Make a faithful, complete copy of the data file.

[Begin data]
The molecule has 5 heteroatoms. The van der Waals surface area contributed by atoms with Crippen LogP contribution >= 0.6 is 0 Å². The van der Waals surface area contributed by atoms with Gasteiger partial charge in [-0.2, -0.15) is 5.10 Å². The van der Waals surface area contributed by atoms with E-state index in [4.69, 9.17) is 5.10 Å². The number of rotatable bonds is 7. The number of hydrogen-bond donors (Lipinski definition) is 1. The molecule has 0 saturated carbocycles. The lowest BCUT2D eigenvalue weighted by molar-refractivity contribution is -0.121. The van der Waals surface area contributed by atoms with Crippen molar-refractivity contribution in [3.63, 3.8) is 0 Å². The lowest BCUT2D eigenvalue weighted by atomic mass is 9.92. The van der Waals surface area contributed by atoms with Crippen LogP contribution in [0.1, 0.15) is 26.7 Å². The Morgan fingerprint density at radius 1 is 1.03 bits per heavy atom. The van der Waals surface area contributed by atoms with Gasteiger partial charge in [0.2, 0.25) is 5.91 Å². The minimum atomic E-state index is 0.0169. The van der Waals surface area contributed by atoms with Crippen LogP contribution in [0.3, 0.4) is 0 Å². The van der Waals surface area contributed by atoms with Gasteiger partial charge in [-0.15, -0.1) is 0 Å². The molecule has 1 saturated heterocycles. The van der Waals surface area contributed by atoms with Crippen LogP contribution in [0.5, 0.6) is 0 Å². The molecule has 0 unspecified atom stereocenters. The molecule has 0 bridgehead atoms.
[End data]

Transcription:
The molecule has 5 heteroatoms. The van der Waals surface area contributed by atoms with Crippen LogP contribution >= 0.6 is 0 Å². The van der Waals surface area contributed by atoms with Gasteiger partial charge in [-0.2, -0.15) is 5.10 Å². The van der Waals surface area contributed by atoms with E-state index in [4.69, 9.17) is 5.10 Å². The number of rotatable bonds is 7. The number of hydrogen-bond donors (Lipinski definition) is 1. The molecule has 0 saturated carbocycles. The lowest BCUT2D eigenvalue weighted by molar-refractivity contribution is -0.121. The van der Waals surface area contributed by atoms with Crippen molar-refractivity contribution in [3.63, 3.8) is 0 Å². The lowest BCUT2D eigenvalue weighted by atomic mass is 9.92. The van der Waals surface area contributed by atoms with Crippen LogP contribution in [0.1, 0.15) is 26.7 Å². The Morgan fingerprint density at radius 1 is 1.03 bits per heavy atom. The van der Waals surface area contributed by atoms with Gasteiger partial charge in [0.2, 0.25) is 5.91 Å². The minimum atomic E-state index is 0.0169. The van der Waals surface area contributed by atoms with Crippen LogP contribution in [0.3, 0.4) is 0 Å². The van der Waals surface area contributed by atoms with Gasteiger partial charge in [-0.15, -0.1) is 0 Å². The molecule has 1 saturated heterocycles. The van der Waals surface area contributed by atoms with Crippen LogP contribution in [0.5, 0.6) is 0 Å². The molecule has 0 unspecified atom stereocenters. The molecule has 0 bridgehead atoms.